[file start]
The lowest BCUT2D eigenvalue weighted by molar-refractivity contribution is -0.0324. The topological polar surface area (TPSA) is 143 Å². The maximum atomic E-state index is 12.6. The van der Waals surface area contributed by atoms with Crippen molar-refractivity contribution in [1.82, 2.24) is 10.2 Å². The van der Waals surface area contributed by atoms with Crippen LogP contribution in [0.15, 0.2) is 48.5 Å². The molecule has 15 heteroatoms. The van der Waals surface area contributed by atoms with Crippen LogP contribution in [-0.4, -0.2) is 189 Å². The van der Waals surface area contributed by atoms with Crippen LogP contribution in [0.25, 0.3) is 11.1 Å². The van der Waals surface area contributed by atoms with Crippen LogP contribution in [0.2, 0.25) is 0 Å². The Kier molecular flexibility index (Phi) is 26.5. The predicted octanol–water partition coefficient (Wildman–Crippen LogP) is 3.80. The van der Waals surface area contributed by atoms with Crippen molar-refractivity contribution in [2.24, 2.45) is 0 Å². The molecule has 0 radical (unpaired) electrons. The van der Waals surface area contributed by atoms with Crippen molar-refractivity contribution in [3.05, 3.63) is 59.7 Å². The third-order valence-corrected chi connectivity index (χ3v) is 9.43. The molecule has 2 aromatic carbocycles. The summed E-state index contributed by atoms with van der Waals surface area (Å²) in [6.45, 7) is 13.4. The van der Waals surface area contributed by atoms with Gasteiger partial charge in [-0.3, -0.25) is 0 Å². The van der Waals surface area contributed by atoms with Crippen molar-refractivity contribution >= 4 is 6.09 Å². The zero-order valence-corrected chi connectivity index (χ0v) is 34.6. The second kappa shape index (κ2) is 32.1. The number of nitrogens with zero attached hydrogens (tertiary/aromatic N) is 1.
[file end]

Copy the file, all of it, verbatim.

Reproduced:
The lowest BCUT2D eigenvalue weighted by molar-refractivity contribution is -0.0324. The topological polar surface area (TPSA) is 143 Å². The maximum atomic E-state index is 12.6. The van der Waals surface area contributed by atoms with Crippen molar-refractivity contribution in [1.82, 2.24) is 10.2 Å². The van der Waals surface area contributed by atoms with Crippen LogP contribution in [0.15, 0.2) is 48.5 Å². The molecule has 15 heteroatoms. The van der Waals surface area contributed by atoms with Crippen LogP contribution in [-0.4, -0.2) is 189 Å². The van der Waals surface area contributed by atoms with Crippen LogP contribution in [0.25, 0.3) is 11.1 Å². The van der Waals surface area contributed by atoms with Crippen LogP contribution in [0.2, 0.25) is 0 Å². The Kier molecular flexibility index (Phi) is 26.5. The predicted octanol–water partition coefficient (Wildman–Crippen LogP) is 3.80. The van der Waals surface area contributed by atoms with Crippen molar-refractivity contribution in [2.24, 2.45) is 0 Å². The molecule has 0 radical (unpaired) electrons. The van der Waals surface area contributed by atoms with Crippen molar-refractivity contribution in [3.05, 3.63) is 59.7 Å². The third-order valence-corrected chi connectivity index (χ3v) is 9.43. The molecule has 2 aromatic carbocycles. The summed E-state index contributed by atoms with van der Waals surface area (Å²) in [6.45, 7) is 13.4. The van der Waals surface area contributed by atoms with Gasteiger partial charge in [-0.3, -0.25) is 0 Å². The van der Waals surface area contributed by atoms with Crippen molar-refractivity contribution >= 4 is 6.09 Å². The zero-order valence-corrected chi connectivity index (χ0v) is 34.6. The second kappa shape index (κ2) is 32.1. The number of nitrogens with zero attached hydrogens (tertiary/aromatic N) is 1.